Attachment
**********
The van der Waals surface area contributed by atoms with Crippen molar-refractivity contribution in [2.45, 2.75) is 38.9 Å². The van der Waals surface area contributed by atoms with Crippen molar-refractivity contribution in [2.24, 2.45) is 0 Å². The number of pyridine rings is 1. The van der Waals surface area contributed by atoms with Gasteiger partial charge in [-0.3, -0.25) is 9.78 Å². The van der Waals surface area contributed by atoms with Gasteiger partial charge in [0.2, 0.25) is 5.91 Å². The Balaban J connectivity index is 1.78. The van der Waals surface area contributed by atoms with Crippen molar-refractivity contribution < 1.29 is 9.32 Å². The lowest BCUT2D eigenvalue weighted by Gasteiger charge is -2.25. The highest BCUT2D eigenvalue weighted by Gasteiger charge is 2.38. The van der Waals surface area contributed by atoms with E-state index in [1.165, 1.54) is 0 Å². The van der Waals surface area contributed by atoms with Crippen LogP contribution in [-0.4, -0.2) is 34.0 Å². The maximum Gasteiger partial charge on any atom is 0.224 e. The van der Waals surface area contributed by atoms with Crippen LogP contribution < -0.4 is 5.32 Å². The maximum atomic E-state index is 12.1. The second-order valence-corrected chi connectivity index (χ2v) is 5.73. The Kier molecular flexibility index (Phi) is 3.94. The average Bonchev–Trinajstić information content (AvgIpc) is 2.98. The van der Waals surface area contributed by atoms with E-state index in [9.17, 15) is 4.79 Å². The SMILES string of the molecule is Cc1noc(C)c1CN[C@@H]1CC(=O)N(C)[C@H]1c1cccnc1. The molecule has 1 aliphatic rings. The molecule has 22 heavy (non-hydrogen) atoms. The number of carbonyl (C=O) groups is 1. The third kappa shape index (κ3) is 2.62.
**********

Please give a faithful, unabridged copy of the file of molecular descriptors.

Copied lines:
The van der Waals surface area contributed by atoms with Crippen molar-refractivity contribution in [2.45, 2.75) is 38.9 Å². The van der Waals surface area contributed by atoms with Crippen molar-refractivity contribution in [2.24, 2.45) is 0 Å². The number of pyridine rings is 1. The van der Waals surface area contributed by atoms with Gasteiger partial charge in [-0.3, -0.25) is 9.78 Å². The van der Waals surface area contributed by atoms with Gasteiger partial charge in [0.2, 0.25) is 5.91 Å². The Balaban J connectivity index is 1.78. The van der Waals surface area contributed by atoms with Crippen molar-refractivity contribution < 1.29 is 9.32 Å². The lowest BCUT2D eigenvalue weighted by Gasteiger charge is -2.25. The highest BCUT2D eigenvalue weighted by Gasteiger charge is 2.38. The van der Waals surface area contributed by atoms with E-state index in [1.165, 1.54) is 0 Å². The van der Waals surface area contributed by atoms with Crippen LogP contribution in [-0.4, -0.2) is 34.0 Å². The maximum Gasteiger partial charge on any atom is 0.224 e. The van der Waals surface area contributed by atoms with Crippen LogP contribution < -0.4 is 5.32 Å². The maximum atomic E-state index is 12.1. The second-order valence-corrected chi connectivity index (χ2v) is 5.73. The Kier molecular flexibility index (Phi) is 3.94. The average Bonchev–Trinajstić information content (AvgIpc) is 2.98. The van der Waals surface area contributed by atoms with E-state index in [9.17, 15) is 4.79 Å². The SMILES string of the molecule is Cc1noc(C)c1CN[C@@H]1CC(=O)N(C)[C@H]1c1cccnc1. The molecule has 1 aliphatic rings. The molecule has 22 heavy (non-hydrogen) atoms. The number of carbonyl (C=O) groups is 1. The third kappa shape index (κ3) is 2.62.